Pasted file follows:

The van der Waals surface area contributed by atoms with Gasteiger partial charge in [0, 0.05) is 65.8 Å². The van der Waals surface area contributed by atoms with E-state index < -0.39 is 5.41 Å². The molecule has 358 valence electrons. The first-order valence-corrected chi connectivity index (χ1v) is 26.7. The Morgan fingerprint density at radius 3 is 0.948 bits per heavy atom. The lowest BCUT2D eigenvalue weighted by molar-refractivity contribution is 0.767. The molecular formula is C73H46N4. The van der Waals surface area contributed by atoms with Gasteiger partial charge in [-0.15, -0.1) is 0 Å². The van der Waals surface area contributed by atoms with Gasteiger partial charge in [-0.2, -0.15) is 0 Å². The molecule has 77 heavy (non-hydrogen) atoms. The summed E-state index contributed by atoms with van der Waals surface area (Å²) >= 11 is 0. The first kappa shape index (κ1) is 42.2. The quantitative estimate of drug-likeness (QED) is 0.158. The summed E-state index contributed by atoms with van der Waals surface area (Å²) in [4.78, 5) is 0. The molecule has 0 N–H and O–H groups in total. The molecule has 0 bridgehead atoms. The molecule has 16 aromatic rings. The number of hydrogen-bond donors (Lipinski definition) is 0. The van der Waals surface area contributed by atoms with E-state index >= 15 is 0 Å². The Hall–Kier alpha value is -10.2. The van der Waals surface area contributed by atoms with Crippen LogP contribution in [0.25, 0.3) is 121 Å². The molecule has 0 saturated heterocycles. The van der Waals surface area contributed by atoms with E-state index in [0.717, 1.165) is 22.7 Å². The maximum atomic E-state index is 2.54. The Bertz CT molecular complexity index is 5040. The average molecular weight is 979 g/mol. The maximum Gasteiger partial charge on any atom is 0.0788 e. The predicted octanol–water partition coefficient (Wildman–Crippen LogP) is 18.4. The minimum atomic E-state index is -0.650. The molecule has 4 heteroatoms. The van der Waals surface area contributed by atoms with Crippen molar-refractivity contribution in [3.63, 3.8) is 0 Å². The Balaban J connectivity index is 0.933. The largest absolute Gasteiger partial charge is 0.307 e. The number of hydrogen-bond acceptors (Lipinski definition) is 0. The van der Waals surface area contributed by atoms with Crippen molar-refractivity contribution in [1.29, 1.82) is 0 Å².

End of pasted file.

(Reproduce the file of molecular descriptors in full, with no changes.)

The van der Waals surface area contributed by atoms with Gasteiger partial charge in [0, 0.05) is 65.8 Å². The van der Waals surface area contributed by atoms with E-state index < -0.39 is 5.41 Å². The molecule has 358 valence electrons. The first-order valence-corrected chi connectivity index (χ1v) is 26.7. The Morgan fingerprint density at radius 3 is 0.948 bits per heavy atom. The lowest BCUT2D eigenvalue weighted by molar-refractivity contribution is 0.767. The molecular formula is C73H46N4. The van der Waals surface area contributed by atoms with Gasteiger partial charge in [-0.15, -0.1) is 0 Å². The van der Waals surface area contributed by atoms with Gasteiger partial charge in [-0.2, -0.15) is 0 Å². The molecule has 77 heavy (non-hydrogen) atoms. The summed E-state index contributed by atoms with van der Waals surface area (Å²) >= 11 is 0. The first kappa shape index (κ1) is 42.2. The quantitative estimate of drug-likeness (QED) is 0.158. The summed E-state index contributed by atoms with van der Waals surface area (Å²) in [4.78, 5) is 0. The molecule has 0 N–H and O–H groups in total. The molecule has 0 bridgehead atoms. The molecule has 16 aromatic rings. The number of hydrogen-bond donors (Lipinski definition) is 0. The van der Waals surface area contributed by atoms with E-state index >= 15 is 0 Å². The Hall–Kier alpha value is -10.2. The van der Waals surface area contributed by atoms with Crippen LogP contribution in [0.25, 0.3) is 121 Å². The molecule has 0 saturated heterocycles. The van der Waals surface area contributed by atoms with E-state index in [0.717, 1.165) is 22.7 Å². The maximum atomic E-state index is 2.54. The Bertz CT molecular complexity index is 5040. The average molecular weight is 979 g/mol. The maximum Gasteiger partial charge on any atom is 0.0788 e. The predicted octanol–water partition coefficient (Wildman–Crippen LogP) is 18.4. The minimum atomic E-state index is -0.650. The molecule has 4 heteroatoms. The van der Waals surface area contributed by atoms with Crippen molar-refractivity contribution in [3.63, 3.8) is 0 Å². The Balaban J connectivity index is 0.933. The largest absolute Gasteiger partial charge is 0.307 e. The number of hydrogen-bond acceptors (Lipinski definition) is 0. The van der Waals surface area contributed by atoms with Crippen molar-refractivity contribution in [1.29, 1.82) is 0 Å².